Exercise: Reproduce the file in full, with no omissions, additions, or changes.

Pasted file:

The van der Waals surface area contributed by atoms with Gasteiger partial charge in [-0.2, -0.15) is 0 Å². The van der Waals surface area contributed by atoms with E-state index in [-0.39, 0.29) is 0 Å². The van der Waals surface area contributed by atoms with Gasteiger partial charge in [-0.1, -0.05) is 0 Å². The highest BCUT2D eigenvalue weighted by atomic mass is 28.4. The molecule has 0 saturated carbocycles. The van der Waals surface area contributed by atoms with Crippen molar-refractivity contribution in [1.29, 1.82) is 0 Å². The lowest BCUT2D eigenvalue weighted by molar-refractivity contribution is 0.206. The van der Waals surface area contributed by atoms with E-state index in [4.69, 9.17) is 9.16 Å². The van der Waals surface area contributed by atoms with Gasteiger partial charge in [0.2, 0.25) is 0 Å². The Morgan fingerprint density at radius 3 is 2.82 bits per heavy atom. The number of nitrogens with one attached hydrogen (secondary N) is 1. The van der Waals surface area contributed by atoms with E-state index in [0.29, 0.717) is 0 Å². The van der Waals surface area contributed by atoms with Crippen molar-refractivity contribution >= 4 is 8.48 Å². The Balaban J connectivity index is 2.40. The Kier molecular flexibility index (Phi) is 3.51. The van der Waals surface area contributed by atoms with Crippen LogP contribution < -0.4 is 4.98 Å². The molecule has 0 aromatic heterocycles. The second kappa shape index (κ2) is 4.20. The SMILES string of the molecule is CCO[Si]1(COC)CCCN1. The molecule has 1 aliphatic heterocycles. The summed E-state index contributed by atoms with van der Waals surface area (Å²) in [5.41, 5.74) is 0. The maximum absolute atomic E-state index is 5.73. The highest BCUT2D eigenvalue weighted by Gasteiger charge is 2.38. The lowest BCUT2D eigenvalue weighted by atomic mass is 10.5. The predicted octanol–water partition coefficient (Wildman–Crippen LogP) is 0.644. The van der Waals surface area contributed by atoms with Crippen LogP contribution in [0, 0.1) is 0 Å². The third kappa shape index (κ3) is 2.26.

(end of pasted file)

The van der Waals surface area contributed by atoms with Gasteiger partial charge in [-0.2, -0.15) is 0 Å². The van der Waals surface area contributed by atoms with E-state index in [-0.39, 0.29) is 0 Å². The van der Waals surface area contributed by atoms with Gasteiger partial charge in [-0.1, -0.05) is 0 Å². The highest BCUT2D eigenvalue weighted by atomic mass is 28.4. The molecule has 0 saturated carbocycles. The van der Waals surface area contributed by atoms with Crippen molar-refractivity contribution in [1.29, 1.82) is 0 Å². The lowest BCUT2D eigenvalue weighted by molar-refractivity contribution is 0.206. The van der Waals surface area contributed by atoms with E-state index in [4.69, 9.17) is 9.16 Å². The van der Waals surface area contributed by atoms with Gasteiger partial charge in [0.2, 0.25) is 0 Å². The Morgan fingerprint density at radius 3 is 2.82 bits per heavy atom. The number of nitrogens with one attached hydrogen (secondary N) is 1. The van der Waals surface area contributed by atoms with E-state index in [0.29, 0.717) is 0 Å². The van der Waals surface area contributed by atoms with Crippen molar-refractivity contribution >= 4 is 8.48 Å². The Balaban J connectivity index is 2.40. The Kier molecular flexibility index (Phi) is 3.51. The van der Waals surface area contributed by atoms with Crippen LogP contribution < -0.4 is 4.98 Å². The molecule has 0 aromatic heterocycles. The second kappa shape index (κ2) is 4.20. The SMILES string of the molecule is CCO[Si]1(COC)CCCN1. The molecule has 1 aliphatic heterocycles. The summed E-state index contributed by atoms with van der Waals surface area (Å²) in [5.41, 5.74) is 0. The maximum absolute atomic E-state index is 5.73. The highest BCUT2D eigenvalue weighted by Gasteiger charge is 2.38. The lowest BCUT2D eigenvalue weighted by atomic mass is 10.5. The predicted octanol–water partition coefficient (Wildman–Crippen LogP) is 0.644. The van der Waals surface area contributed by atoms with Crippen LogP contribution in [0, 0.1) is 0 Å². The third kappa shape index (κ3) is 2.26.